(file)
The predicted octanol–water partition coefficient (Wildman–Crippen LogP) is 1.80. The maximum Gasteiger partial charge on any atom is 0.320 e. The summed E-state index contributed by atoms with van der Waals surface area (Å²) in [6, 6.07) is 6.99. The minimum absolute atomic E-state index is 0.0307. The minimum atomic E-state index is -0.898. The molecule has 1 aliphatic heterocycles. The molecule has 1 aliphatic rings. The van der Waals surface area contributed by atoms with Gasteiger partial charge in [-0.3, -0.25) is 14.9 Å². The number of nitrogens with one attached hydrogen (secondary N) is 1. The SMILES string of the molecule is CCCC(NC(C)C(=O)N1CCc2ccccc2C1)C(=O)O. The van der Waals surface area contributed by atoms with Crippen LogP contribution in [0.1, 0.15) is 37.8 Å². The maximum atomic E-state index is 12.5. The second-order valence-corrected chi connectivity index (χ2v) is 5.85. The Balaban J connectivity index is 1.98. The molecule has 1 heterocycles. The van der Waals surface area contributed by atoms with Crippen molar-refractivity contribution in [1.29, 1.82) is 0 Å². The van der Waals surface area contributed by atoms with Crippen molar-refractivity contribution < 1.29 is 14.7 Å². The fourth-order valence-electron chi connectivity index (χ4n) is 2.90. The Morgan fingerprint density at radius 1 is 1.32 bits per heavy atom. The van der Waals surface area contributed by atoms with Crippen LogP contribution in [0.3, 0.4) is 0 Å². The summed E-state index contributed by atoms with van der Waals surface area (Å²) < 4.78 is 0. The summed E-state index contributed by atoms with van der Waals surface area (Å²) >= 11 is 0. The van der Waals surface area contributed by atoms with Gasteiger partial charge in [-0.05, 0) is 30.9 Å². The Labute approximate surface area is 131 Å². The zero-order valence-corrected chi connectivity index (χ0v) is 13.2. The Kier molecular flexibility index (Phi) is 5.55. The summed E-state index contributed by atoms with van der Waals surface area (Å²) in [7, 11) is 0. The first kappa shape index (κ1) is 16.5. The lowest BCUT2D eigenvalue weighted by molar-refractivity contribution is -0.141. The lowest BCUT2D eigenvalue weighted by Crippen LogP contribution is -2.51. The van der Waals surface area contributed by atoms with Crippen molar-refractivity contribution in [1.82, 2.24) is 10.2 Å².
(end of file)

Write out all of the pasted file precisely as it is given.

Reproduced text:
The predicted octanol–water partition coefficient (Wildman–Crippen LogP) is 1.80. The maximum Gasteiger partial charge on any atom is 0.320 e. The summed E-state index contributed by atoms with van der Waals surface area (Å²) in [6, 6.07) is 6.99. The minimum absolute atomic E-state index is 0.0307. The minimum atomic E-state index is -0.898. The molecule has 1 aliphatic heterocycles. The molecule has 1 aliphatic rings. The van der Waals surface area contributed by atoms with Gasteiger partial charge in [-0.3, -0.25) is 14.9 Å². The number of nitrogens with one attached hydrogen (secondary N) is 1. The SMILES string of the molecule is CCCC(NC(C)C(=O)N1CCc2ccccc2C1)C(=O)O. The van der Waals surface area contributed by atoms with Crippen LogP contribution in [0.1, 0.15) is 37.8 Å². The maximum atomic E-state index is 12.5. The second-order valence-corrected chi connectivity index (χ2v) is 5.85. The Balaban J connectivity index is 1.98. The molecule has 1 heterocycles. The van der Waals surface area contributed by atoms with Crippen molar-refractivity contribution in [1.29, 1.82) is 0 Å². The van der Waals surface area contributed by atoms with Crippen molar-refractivity contribution < 1.29 is 14.7 Å². The fourth-order valence-electron chi connectivity index (χ4n) is 2.90. The Morgan fingerprint density at radius 1 is 1.32 bits per heavy atom. The van der Waals surface area contributed by atoms with Crippen LogP contribution in [0.3, 0.4) is 0 Å². The summed E-state index contributed by atoms with van der Waals surface area (Å²) < 4.78 is 0. The summed E-state index contributed by atoms with van der Waals surface area (Å²) >= 11 is 0. The van der Waals surface area contributed by atoms with Gasteiger partial charge in [-0.05, 0) is 30.9 Å². The Labute approximate surface area is 131 Å². The zero-order valence-corrected chi connectivity index (χ0v) is 13.2. The Kier molecular flexibility index (Phi) is 5.55. The summed E-state index contributed by atoms with van der Waals surface area (Å²) in [7, 11) is 0. The first kappa shape index (κ1) is 16.5. The lowest BCUT2D eigenvalue weighted by molar-refractivity contribution is -0.141. The lowest BCUT2D eigenvalue weighted by Crippen LogP contribution is -2.51. The van der Waals surface area contributed by atoms with Crippen molar-refractivity contribution in [1.82, 2.24) is 10.2 Å².